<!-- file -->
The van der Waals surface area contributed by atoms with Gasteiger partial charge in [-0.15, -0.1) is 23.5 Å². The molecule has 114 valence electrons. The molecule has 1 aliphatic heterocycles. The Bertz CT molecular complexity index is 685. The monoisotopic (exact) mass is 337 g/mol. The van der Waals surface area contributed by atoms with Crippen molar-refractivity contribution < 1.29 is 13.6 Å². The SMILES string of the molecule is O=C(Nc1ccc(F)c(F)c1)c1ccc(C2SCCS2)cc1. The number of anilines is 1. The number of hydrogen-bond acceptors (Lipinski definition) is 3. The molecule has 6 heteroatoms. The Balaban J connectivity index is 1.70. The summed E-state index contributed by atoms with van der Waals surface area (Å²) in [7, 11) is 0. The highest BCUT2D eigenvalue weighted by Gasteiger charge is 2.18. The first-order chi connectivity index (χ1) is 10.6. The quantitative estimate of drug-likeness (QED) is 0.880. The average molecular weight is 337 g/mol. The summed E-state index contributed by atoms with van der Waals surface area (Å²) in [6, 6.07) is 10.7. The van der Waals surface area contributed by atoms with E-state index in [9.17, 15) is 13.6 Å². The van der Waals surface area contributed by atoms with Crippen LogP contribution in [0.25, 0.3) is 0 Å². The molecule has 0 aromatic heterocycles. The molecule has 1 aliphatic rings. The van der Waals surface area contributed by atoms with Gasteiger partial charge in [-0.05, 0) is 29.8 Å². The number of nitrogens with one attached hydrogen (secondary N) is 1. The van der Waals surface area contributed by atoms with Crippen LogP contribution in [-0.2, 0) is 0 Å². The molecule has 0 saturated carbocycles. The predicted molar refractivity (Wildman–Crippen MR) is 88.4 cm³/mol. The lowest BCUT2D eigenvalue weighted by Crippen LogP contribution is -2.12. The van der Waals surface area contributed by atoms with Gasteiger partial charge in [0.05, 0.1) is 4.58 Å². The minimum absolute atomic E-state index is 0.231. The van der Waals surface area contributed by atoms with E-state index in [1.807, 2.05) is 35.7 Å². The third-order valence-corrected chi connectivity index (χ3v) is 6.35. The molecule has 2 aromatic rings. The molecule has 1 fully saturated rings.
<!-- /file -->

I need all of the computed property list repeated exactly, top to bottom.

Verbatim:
The van der Waals surface area contributed by atoms with Gasteiger partial charge in [-0.15, -0.1) is 23.5 Å². The molecule has 114 valence electrons. The molecule has 1 aliphatic heterocycles. The Bertz CT molecular complexity index is 685. The monoisotopic (exact) mass is 337 g/mol. The van der Waals surface area contributed by atoms with Crippen molar-refractivity contribution < 1.29 is 13.6 Å². The SMILES string of the molecule is O=C(Nc1ccc(F)c(F)c1)c1ccc(C2SCCS2)cc1. The number of anilines is 1. The number of hydrogen-bond acceptors (Lipinski definition) is 3. The molecule has 6 heteroatoms. The Balaban J connectivity index is 1.70. The summed E-state index contributed by atoms with van der Waals surface area (Å²) in [7, 11) is 0. The highest BCUT2D eigenvalue weighted by Gasteiger charge is 2.18. The first-order chi connectivity index (χ1) is 10.6. The quantitative estimate of drug-likeness (QED) is 0.880. The average molecular weight is 337 g/mol. The summed E-state index contributed by atoms with van der Waals surface area (Å²) in [6, 6.07) is 10.7. The van der Waals surface area contributed by atoms with E-state index in [9.17, 15) is 13.6 Å². The van der Waals surface area contributed by atoms with Crippen LogP contribution in [0.25, 0.3) is 0 Å². The molecule has 0 aromatic heterocycles. The molecule has 1 aliphatic rings. The van der Waals surface area contributed by atoms with Gasteiger partial charge in [-0.05, 0) is 29.8 Å². The number of nitrogens with one attached hydrogen (secondary N) is 1. The van der Waals surface area contributed by atoms with Crippen LogP contribution in [-0.2, 0) is 0 Å². The molecule has 0 saturated carbocycles. The predicted molar refractivity (Wildman–Crippen MR) is 88.4 cm³/mol. The lowest BCUT2D eigenvalue weighted by Crippen LogP contribution is -2.12. The van der Waals surface area contributed by atoms with Gasteiger partial charge in [0.05, 0.1) is 4.58 Å². The minimum absolute atomic E-state index is 0.231. The van der Waals surface area contributed by atoms with E-state index in [1.807, 2.05) is 35.7 Å². The third-order valence-corrected chi connectivity index (χ3v) is 6.35. The molecule has 2 aromatic rings. The molecule has 1 fully saturated rings.